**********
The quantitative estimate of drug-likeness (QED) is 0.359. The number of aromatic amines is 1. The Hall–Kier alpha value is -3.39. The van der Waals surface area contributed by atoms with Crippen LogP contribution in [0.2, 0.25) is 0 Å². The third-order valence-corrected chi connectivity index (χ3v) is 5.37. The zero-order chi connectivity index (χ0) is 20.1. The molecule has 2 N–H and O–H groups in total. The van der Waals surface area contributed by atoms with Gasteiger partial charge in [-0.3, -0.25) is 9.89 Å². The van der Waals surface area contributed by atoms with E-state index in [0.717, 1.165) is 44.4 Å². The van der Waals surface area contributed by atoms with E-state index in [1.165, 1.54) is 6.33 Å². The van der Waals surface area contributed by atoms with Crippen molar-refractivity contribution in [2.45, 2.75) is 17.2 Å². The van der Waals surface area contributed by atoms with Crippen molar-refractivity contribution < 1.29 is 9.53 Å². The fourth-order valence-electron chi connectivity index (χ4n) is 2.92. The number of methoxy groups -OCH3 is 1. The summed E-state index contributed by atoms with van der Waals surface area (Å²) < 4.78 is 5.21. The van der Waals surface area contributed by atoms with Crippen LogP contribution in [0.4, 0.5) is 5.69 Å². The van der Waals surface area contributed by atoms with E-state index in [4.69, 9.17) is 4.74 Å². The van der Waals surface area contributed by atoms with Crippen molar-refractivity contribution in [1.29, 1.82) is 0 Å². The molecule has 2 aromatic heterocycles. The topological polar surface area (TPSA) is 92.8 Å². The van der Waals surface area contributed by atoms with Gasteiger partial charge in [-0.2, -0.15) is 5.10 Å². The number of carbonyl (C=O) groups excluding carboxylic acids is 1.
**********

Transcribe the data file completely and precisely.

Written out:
The quantitative estimate of drug-likeness (QED) is 0.359. The number of aromatic amines is 1. The Hall–Kier alpha value is -3.39. The van der Waals surface area contributed by atoms with Crippen LogP contribution in [0.2, 0.25) is 0 Å². The third-order valence-corrected chi connectivity index (χ3v) is 5.37. The zero-order chi connectivity index (χ0) is 20.1. The molecule has 2 N–H and O–H groups in total. The van der Waals surface area contributed by atoms with Gasteiger partial charge in [-0.3, -0.25) is 9.89 Å². The van der Waals surface area contributed by atoms with E-state index in [0.717, 1.165) is 44.4 Å². The van der Waals surface area contributed by atoms with E-state index in [1.165, 1.54) is 6.33 Å². The van der Waals surface area contributed by atoms with Crippen molar-refractivity contribution in [2.45, 2.75) is 17.2 Å². The van der Waals surface area contributed by atoms with Crippen molar-refractivity contribution < 1.29 is 9.53 Å². The fourth-order valence-electron chi connectivity index (χ4n) is 2.92. The number of methoxy groups -OCH3 is 1. The summed E-state index contributed by atoms with van der Waals surface area (Å²) < 4.78 is 5.21. The van der Waals surface area contributed by atoms with Crippen LogP contribution in [0.4, 0.5) is 5.69 Å². The van der Waals surface area contributed by atoms with E-state index in [4.69, 9.17) is 4.74 Å². The van der Waals surface area contributed by atoms with Crippen molar-refractivity contribution in [1.29, 1.82) is 0 Å². The molecule has 2 aromatic heterocycles. The topological polar surface area (TPSA) is 92.8 Å². The van der Waals surface area contributed by atoms with Gasteiger partial charge in [-0.2, -0.15) is 5.10 Å². The number of carbonyl (C=O) groups excluding carboxylic acids is 1.